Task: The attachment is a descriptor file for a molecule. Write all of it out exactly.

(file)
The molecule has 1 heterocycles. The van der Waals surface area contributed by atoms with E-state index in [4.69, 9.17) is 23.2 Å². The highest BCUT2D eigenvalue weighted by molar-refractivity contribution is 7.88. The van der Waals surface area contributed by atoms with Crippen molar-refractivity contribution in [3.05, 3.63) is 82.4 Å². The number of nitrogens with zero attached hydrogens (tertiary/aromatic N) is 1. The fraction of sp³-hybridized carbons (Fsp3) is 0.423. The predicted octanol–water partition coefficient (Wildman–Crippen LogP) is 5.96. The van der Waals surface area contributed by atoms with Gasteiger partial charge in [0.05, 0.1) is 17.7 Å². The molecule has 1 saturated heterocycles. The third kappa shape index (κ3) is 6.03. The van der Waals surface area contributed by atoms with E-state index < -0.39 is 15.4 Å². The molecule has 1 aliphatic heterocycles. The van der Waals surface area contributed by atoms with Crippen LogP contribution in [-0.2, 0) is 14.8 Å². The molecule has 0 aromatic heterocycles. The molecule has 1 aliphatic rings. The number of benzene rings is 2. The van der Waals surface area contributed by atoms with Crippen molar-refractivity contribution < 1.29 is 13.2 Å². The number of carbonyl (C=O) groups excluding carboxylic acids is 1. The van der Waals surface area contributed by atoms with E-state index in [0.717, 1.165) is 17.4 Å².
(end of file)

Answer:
The molecule has 1 heterocycles. The van der Waals surface area contributed by atoms with E-state index in [4.69, 9.17) is 23.2 Å². The highest BCUT2D eigenvalue weighted by molar-refractivity contribution is 7.88. The van der Waals surface area contributed by atoms with Crippen molar-refractivity contribution in [3.05, 3.63) is 82.4 Å². The number of nitrogens with zero attached hydrogens (tertiary/aromatic N) is 1. The fraction of sp³-hybridized carbons (Fsp3) is 0.423. The predicted octanol–water partition coefficient (Wildman–Crippen LogP) is 5.96. The van der Waals surface area contributed by atoms with Gasteiger partial charge in [0.05, 0.1) is 17.7 Å². The molecule has 1 saturated heterocycles. The third kappa shape index (κ3) is 6.03. The van der Waals surface area contributed by atoms with E-state index < -0.39 is 15.4 Å². The molecule has 1 aliphatic heterocycles. The van der Waals surface area contributed by atoms with Crippen LogP contribution in [-0.2, 0) is 14.8 Å². The molecule has 0 aromatic heterocycles. The molecule has 1 aliphatic rings. The number of benzene rings is 2. The van der Waals surface area contributed by atoms with Crippen molar-refractivity contribution < 1.29 is 13.2 Å². The number of carbonyl (C=O) groups excluding carboxylic acids is 1. The van der Waals surface area contributed by atoms with E-state index in [0.717, 1.165) is 17.4 Å².